Now chairman of the European Union for Progressive Judaism, Goldstein comes to Bratislava once a month to hold classes and lead a non-Orthodox Shabbat service as an alternative to that conducted by the city’s only resident rabbi, Baruch Myers, who is affiliated with Chabad.

Goldstein and I met in Bratislava nearly six years ago when he officiated at Borsky’s wedding.

This time, Goldstein and his wife and I, along with half a dozen Israeli journalists, were on a five-day tour that Borsky led to Jewish communities and heritage sites around the country.

The aim was to introduce the Slovak Jewish Heritage Route, an educational and touristic itinerary Borsky devised as a means of integrating Jewish heritage and memory into local tourism, culture and education so that Jews, their history—and their fate—are not forgotten.

I have followed the development of the route ever since Borsky first conceived it five years ago, and I believe it is an important strategic endeavor that could provide a model for other countries.

Only 3,000 Jews live in Slovakia today, but there are synagogue buildings or Jewish cemeteries in literally hundreds of towns and even major cities.

The Slovak Jewish community does not have the resources to save or even to care for all these places.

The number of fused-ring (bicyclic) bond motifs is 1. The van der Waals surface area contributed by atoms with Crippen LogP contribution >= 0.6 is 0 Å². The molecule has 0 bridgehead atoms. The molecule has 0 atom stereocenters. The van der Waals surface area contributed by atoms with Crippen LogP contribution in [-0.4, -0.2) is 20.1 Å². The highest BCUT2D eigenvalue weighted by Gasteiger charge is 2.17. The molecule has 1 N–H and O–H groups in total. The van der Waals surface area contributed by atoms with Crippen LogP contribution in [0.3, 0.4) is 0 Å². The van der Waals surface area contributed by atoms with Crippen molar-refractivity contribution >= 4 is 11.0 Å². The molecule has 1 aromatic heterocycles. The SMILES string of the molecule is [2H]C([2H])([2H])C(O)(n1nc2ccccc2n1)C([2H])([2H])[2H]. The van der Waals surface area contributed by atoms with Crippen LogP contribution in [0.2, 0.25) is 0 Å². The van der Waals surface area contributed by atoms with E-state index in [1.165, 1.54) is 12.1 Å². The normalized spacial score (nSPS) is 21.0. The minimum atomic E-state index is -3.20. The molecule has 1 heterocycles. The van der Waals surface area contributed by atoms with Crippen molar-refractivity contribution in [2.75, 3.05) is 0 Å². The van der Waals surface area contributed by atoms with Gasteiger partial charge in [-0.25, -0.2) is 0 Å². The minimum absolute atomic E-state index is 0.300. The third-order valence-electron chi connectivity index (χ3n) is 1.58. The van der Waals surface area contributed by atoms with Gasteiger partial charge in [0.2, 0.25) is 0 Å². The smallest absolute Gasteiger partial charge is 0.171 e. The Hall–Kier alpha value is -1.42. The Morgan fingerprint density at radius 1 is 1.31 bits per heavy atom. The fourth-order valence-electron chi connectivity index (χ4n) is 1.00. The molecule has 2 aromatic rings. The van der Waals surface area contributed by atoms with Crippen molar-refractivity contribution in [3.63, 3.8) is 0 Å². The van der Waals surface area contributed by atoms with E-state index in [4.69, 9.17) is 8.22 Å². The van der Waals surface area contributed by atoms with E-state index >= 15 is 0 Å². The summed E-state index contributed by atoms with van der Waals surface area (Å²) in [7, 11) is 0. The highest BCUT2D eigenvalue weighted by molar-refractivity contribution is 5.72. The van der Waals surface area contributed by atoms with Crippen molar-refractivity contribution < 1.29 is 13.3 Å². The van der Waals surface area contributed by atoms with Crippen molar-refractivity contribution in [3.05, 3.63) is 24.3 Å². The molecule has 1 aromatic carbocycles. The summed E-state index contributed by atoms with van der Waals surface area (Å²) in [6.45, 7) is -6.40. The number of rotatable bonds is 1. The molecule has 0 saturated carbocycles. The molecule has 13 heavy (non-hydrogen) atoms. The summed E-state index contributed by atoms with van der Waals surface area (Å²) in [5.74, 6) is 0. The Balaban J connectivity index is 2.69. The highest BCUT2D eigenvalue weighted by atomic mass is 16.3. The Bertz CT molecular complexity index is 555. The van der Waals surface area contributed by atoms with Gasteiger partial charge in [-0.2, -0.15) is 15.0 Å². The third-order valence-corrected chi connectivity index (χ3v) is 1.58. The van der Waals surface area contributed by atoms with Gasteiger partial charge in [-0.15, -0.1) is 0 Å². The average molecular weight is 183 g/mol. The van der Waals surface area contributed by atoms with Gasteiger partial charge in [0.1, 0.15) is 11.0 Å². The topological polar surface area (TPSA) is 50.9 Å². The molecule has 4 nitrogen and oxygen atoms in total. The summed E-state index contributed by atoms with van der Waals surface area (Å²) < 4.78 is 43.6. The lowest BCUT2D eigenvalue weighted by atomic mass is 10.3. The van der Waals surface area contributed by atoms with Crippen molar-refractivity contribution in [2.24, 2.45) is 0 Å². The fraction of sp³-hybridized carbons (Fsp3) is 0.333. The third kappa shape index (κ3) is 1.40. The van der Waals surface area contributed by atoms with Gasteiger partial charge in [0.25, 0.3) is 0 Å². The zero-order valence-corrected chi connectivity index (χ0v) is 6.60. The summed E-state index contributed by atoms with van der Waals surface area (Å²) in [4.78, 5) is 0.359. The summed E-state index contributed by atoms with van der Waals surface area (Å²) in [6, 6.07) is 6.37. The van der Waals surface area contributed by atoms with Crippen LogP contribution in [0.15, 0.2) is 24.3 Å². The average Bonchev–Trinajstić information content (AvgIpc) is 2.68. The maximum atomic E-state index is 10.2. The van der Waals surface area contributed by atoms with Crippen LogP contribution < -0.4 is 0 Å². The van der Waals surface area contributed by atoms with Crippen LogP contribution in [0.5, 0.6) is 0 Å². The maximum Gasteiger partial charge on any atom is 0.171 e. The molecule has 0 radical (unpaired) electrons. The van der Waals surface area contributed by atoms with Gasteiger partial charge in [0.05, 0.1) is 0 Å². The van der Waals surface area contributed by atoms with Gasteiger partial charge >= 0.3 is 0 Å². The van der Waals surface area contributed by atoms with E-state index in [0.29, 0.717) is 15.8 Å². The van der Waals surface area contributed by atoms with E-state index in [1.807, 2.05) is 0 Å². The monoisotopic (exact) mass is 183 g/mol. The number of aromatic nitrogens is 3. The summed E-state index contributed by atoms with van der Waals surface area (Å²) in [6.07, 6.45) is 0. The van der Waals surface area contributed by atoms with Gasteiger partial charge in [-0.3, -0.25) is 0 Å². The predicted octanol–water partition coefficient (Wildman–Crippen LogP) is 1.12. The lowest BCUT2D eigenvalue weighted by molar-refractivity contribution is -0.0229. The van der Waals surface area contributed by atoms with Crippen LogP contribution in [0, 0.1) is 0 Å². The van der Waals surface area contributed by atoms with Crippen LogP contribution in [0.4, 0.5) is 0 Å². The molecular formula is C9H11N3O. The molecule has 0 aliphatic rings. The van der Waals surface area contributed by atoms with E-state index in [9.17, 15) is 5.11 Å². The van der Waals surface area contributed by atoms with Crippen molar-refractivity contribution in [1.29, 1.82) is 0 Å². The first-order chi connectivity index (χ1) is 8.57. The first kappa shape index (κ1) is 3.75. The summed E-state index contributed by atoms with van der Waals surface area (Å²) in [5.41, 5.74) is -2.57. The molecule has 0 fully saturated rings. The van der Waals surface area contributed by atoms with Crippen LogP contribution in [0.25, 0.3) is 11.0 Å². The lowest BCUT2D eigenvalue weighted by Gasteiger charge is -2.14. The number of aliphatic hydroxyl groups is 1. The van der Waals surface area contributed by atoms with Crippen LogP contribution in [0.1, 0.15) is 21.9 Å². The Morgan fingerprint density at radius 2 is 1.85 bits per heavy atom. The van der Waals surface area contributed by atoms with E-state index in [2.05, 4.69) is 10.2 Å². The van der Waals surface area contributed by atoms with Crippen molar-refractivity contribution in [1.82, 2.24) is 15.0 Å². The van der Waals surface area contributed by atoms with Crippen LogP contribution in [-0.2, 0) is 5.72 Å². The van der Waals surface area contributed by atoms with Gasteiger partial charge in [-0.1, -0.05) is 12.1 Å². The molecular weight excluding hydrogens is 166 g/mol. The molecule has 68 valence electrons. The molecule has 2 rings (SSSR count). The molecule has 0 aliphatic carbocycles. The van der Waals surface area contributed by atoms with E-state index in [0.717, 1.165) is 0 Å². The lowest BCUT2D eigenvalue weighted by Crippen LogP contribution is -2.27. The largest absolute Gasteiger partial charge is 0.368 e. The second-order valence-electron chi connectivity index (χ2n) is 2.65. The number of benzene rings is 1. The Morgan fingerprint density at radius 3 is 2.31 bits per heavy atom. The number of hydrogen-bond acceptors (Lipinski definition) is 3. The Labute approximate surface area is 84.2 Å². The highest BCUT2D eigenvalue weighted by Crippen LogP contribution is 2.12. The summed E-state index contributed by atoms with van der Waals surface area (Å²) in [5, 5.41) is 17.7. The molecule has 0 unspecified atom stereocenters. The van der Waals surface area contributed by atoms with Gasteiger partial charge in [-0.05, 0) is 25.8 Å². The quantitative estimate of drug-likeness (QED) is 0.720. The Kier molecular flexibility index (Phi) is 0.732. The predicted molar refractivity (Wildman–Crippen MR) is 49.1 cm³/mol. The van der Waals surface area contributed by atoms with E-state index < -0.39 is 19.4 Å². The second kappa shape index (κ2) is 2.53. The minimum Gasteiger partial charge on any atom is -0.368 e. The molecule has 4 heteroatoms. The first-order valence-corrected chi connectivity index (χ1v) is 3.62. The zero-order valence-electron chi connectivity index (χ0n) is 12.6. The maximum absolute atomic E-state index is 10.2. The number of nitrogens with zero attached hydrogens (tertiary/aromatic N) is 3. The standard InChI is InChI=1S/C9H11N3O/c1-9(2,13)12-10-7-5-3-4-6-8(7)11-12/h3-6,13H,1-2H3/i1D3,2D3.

So Borsky convinced communal leaders to sanction a strategy that concentrates on just a few.

This resulted in his Slovak Jewish Heritage Route. The route includes 24 flagship sites in all eight regions of the country: mainly synagogues, but also Jewish cemeteries, Holocaust memorials and museums. They are marked with plaques bearing a distinctive logo.

Each was chosen for its historic or architectural significance but also for its sustainability. This does not mean, of course, that other sites should be forgotten. But to be included on the route, there must be a partnership in place with a local body to ensure long-term care and maintenance.

Our tour took in more than a dozen of the sites: from the active synagogue in Bratislava to Presov in the far east, where the magnificence of the surviving synagogue utterly dwarfs the potential of a Jewish community that now numbers only a few dozen people.

We saw synagogues used as art galleries, and one now used as an art school. There were little Jewish exhibits, and ruined synagogues still undergoing repair. In one of these, the partially ruined synagogue in Liptovsky Mikulas, Goldstein and his wife stopped to chant prayers so that the sounds of Jewish liturgy could once again be heard.

One of our most meaningful encounters was with a high school teacher in the small town of Spisske Nova Ves who for nearly a decade has made care of the Jewish cemetery and continuing research into the history of the destroyed Jewish community an integral part of her class curriculum.

I had visited most of these places in the past. But going from one to the next in the space of five days hammered home a range of challenges that face both Jewish heritage and Jewish life.

“The saddest thing for me was not to see the empty synagogues,” Goldstein told me after the trip. “But to learn that the Orthodox synagogue in Zilina is still intact but not used for services. On Rosh Hashanah the tiny community just meet in a nearby hall and reminisce—there is seemingly nobody to lead even a short service.”